When consumed regularly, chamomile has been shown to increase the risk of pre-term delivery (6,7). It’s important to note that there is not significant evidence backing this up, but to be on the safe side, it is suggested that pregnant women avoid chamomile intake.

Other Herbal Teas

Herbal teas containing aloe, labrador tea, sassafras, duck root, juniper berry, pennyroyal, buckthorn bark, lobelia and senna leaves should be avoided during pregnancy (1). Other types of herbal tea including ginger, citrus peel, lemon balm, orange peel,  rose hip and linden flower are generally safe. Regardless, drink them in moderation (no more than 2-3 cups a day) (1).

Remember that the main concern during pregnancy is food safety! You can learn more about Food Safety for Pregnant Women here. Foods associated with spontaneous abortion or miscarriage are generally safe in small amounts. Make sure there is variety in your diet and avoid the use of herbal supplements without the supervision of a health professional. 


  1. Public Health Agency of Canada. (2011). The Sensible Guide to a Healthy Pregnancy. Retrieved from
  2. Greenwood, D. C., Thatcher, N. J., Ye, J., Garrard, L., Keogh, G., King, L. G., & Cade, J. E. (2014). Caffeine intake during pregnancy and adverse birth outcomes: a systematic review and dose–response meta-analysis.
  3. Lyngsø, J., Ramlau-Hansen, C. H., Bay, B., Ingerslev, H. J., Hulman, A., & Kesmodel, U. S. (2017). Association between coffee or caffeine consumption and fecundity and fertility: a systematic review and dose–response meta-analysis. Clinical epidemiology, 9, 699.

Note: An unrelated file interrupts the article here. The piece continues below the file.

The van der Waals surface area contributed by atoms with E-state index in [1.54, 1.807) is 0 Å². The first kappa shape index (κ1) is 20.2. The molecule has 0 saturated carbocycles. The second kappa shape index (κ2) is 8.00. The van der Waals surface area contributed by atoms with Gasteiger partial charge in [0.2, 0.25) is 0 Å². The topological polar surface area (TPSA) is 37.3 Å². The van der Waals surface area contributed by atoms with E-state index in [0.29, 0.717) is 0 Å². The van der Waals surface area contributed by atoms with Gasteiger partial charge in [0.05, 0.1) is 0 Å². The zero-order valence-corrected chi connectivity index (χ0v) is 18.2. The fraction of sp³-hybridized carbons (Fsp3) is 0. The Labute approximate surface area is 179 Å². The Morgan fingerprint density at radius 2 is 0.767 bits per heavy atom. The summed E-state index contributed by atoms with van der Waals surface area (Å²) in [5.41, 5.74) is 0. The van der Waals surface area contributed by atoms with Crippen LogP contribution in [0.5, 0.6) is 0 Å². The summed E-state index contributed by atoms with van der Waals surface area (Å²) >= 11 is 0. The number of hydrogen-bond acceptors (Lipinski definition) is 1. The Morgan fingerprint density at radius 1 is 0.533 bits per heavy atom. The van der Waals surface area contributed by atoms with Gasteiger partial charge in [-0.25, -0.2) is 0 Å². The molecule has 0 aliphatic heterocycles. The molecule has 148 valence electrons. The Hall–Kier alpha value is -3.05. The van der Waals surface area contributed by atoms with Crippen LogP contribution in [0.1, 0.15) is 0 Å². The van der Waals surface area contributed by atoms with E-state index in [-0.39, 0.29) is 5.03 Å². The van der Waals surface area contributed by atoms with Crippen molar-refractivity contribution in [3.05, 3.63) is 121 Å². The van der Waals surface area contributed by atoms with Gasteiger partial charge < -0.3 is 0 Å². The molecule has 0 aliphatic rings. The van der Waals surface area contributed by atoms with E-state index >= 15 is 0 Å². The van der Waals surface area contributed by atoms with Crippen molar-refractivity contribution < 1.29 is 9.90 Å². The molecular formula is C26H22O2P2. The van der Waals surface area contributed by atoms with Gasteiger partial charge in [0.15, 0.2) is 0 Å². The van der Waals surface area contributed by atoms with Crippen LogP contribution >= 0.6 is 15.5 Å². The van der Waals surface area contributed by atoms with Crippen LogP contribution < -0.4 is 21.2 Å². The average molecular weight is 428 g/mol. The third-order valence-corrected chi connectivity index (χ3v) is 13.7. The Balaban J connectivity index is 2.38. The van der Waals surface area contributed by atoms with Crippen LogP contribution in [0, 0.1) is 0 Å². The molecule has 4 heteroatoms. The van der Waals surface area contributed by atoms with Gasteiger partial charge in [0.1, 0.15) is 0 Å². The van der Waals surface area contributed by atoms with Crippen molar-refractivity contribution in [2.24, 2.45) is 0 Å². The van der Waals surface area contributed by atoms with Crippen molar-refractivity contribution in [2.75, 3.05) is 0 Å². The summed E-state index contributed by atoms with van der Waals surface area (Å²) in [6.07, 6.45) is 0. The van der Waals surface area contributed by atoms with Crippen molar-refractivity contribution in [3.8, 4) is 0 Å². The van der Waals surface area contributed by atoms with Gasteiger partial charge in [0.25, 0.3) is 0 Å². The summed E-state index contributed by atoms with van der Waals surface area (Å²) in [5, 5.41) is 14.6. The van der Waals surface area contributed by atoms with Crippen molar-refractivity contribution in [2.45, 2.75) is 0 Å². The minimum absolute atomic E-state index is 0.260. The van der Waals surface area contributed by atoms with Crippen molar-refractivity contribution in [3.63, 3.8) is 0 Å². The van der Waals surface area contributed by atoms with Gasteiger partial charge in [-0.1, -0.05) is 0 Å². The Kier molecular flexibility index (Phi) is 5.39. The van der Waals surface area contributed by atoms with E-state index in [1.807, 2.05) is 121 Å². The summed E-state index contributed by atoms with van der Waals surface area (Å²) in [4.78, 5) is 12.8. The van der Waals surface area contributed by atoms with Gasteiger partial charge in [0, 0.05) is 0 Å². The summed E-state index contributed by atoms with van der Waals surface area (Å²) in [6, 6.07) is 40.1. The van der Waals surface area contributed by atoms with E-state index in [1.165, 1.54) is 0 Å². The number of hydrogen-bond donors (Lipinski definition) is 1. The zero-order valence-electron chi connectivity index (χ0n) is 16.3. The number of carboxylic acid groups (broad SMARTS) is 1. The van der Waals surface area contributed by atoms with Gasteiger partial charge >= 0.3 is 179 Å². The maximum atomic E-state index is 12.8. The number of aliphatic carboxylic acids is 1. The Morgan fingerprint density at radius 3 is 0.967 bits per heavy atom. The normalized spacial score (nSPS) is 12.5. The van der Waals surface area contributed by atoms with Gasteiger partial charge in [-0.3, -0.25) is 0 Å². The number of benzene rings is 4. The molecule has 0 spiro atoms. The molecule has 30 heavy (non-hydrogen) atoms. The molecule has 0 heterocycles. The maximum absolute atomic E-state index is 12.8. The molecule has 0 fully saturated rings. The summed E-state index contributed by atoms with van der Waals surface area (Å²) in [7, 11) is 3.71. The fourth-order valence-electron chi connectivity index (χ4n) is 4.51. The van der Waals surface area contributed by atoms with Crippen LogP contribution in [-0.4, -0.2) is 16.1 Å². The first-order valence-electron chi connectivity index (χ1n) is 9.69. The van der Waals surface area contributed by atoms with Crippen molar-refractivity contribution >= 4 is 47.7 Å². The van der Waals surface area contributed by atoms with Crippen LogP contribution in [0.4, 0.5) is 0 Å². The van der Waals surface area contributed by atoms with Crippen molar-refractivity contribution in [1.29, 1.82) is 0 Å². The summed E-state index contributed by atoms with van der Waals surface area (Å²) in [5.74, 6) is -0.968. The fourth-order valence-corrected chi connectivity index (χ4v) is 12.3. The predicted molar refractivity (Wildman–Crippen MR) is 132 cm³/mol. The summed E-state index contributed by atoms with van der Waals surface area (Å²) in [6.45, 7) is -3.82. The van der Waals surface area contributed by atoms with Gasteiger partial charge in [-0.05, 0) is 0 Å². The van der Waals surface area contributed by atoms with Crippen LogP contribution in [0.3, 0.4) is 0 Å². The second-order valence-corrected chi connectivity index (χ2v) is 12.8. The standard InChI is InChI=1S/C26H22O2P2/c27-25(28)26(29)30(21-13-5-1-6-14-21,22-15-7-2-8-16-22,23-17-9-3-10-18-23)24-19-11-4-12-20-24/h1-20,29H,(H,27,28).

4. Paula, T. D. M. D., Shang, F. L. T., Chiarini-Garcia, H., Radicchi, F., & de Almeida, C. L. (2017). Caffeine Intake during Pregnancy: What Are the Real Evidences?. Journal of Pharmacy and Pharmacology, 5, 249-260.
  5. Li, J., Zhao, H., Song, J. M., Zhang, J., Tang, Y. L., & Xin, C. M. (2015). A meta‐analysis of risk of pregnancy loss and caffeine and coffee consumption during pregnancy. International Journal of Gynecology & Obstetrics, 130(2), 116-122.
  6. Trabace, L., Tucci, P., Ciuffreda, L., Matteo, M., Fortunato, F., Campolongo, P., … & Cuomo, V. (2015). “Natural” relief of pregnancy-related symptoms and neonatal outcomes: above all do no harm. Journal of ethnopharmacology, 174, 396-402.
  7. Jensen-Jarolim E, Reider N, Fritsch R, Breiteneder H. Fatal outcome of anaphylaxis to camomile-containing enema during labor: a case study. J Allergy Clin Immunol. 1998 Dec; 102(6 Pt 1):1041-2.
  8. Ulbricht, C., Seamon, E., Windsor, R. C., Armbruester, N., Bryan, J. K., Costa, D., … & Grimes Serrano, J. M. (2011). An evidence-based systematic review of cinnamon (Cinnamomum spp.) by the Natural Standard Research Collaboration. Journal of dietary supplements, 8(4), 378-454.
  9. Ernst, E. (2002). Herbal medicinal products during pregnancy: are they safe?. BJOG: An International Journal of Obstetrics & Gynaecology, 109(3), 227-235.
  10. Mollazadeh, H., Emami, S. A., & Hosseinzadeh, H. (2015). Razi’s Al-Hawi and saffron (Crocus sativus): a review. Iranian journal of basic medical sciences, 18(12), 1153.
  11. Schmidt, M., Betti, G., & Hensel, A. (2007). Saffron in phytotherapy: pharmacology and clinical uses. Wiener Medizinische Wochenschrift, 157(13-14), 315.
  12. Trivedi Rashmi, V., Wadher Kamlesh, J., Taksande Jayashri, B., & Umekar Milind, J. (2011). Bitter melon: a bitter body with a sweet soul. IJRAP, 2(2), 443-447.
  13. Chan W, Tam P, Yeung H. The termination of early pregnancy in the mouse by beta-momorcharin. Contraception. 1984;29(1):91-100.